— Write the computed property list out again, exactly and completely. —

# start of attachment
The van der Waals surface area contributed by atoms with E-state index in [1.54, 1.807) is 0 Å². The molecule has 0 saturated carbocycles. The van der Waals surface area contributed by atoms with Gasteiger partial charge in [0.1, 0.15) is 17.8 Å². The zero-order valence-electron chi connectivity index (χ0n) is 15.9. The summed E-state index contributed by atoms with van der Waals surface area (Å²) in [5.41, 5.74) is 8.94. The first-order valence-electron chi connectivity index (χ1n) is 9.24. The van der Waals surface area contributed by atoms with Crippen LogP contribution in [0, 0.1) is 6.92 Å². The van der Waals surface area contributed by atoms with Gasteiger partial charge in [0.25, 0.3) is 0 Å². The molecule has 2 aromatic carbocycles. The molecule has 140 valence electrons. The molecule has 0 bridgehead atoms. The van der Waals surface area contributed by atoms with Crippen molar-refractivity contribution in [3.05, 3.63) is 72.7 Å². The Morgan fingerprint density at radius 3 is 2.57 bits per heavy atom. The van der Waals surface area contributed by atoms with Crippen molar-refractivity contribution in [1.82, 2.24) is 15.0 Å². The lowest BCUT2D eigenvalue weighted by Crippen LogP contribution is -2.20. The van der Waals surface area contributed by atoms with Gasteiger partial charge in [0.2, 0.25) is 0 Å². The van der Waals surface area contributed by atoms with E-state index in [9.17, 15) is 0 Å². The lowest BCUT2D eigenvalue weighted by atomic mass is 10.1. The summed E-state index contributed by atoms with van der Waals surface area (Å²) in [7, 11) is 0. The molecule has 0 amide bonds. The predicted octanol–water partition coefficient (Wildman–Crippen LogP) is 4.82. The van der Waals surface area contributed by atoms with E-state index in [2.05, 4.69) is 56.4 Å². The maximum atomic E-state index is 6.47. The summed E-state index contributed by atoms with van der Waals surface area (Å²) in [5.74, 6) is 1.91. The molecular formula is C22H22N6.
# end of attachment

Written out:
The van der Waals surface area contributed by atoms with E-state index in [1.54, 1.807) is 0 Å². The molecule has 0 saturated carbocycles. The van der Waals surface area contributed by atoms with Gasteiger partial charge in [0.1, 0.15) is 17.8 Å². The zero-order valence-electron chi connectivity index (χ0n) is 15.9. The summed E-state index contributed by atoms with van der Waals surface area (Å²) in [5.41, 5.74) is 8.94. The first-order valence-electron chi connectivity index (χ1n) is 9.24. The van der Waals surface area contributed by atoms with Crippen LogP contribution in [0, 0.1) is 6.92 Å². The van der Waals surface area contributed by atoms with Gasteiger partial charge in [0.25, 0.3) is 0 Å². The molecule has 2 aromatic carbocycles. The molecule has 140 valence electrons. The molecule has 0 bridgehead atoms. The van der Waals surface area contributed by atoms with Crippen molar-refractivity contribution in [3.05, 3.63) is 72.7 Å². The Morgan fingerprint density at radius 3 is 2.57 bits per heavy atom. The van der Waals surface area contributed by atoms with Crippen molar-refractivity contribution in [1.82, 2.24) is 15.0 Å². The lowest BCUT2D eigenvalue weighted by Crippen LogP contribution is -2.20. The van der Waals surface area contributed by atoms with Gasteiger partial charge in [0.2, 0.25) is 0 Å². The van der Waals surface area contributed by atoms with E-state index in [9.17, 15) is 0 Å². The lowest BCUT2D eigenvalue weighted by atomic mass is 10.1. The summed E-state index contributed by atoms with van der Waals surface area (Å²) in [7, 11) is 0. The molecule has 0 amide bonds. The predicted octanol–water partition coefficient (Wildman–Crippen LogP) is 4.82. The van der Waals surface area contributed by atoms with E-state index in [2.05, 4.69) is 56.4 Å². The maximum atomic E-state index is 6.47. The summed E-state index contributed by atoms with van der Waals surface area (Å²) in [5.74, 6) is 1.91. The molecular formula is C22H22N6.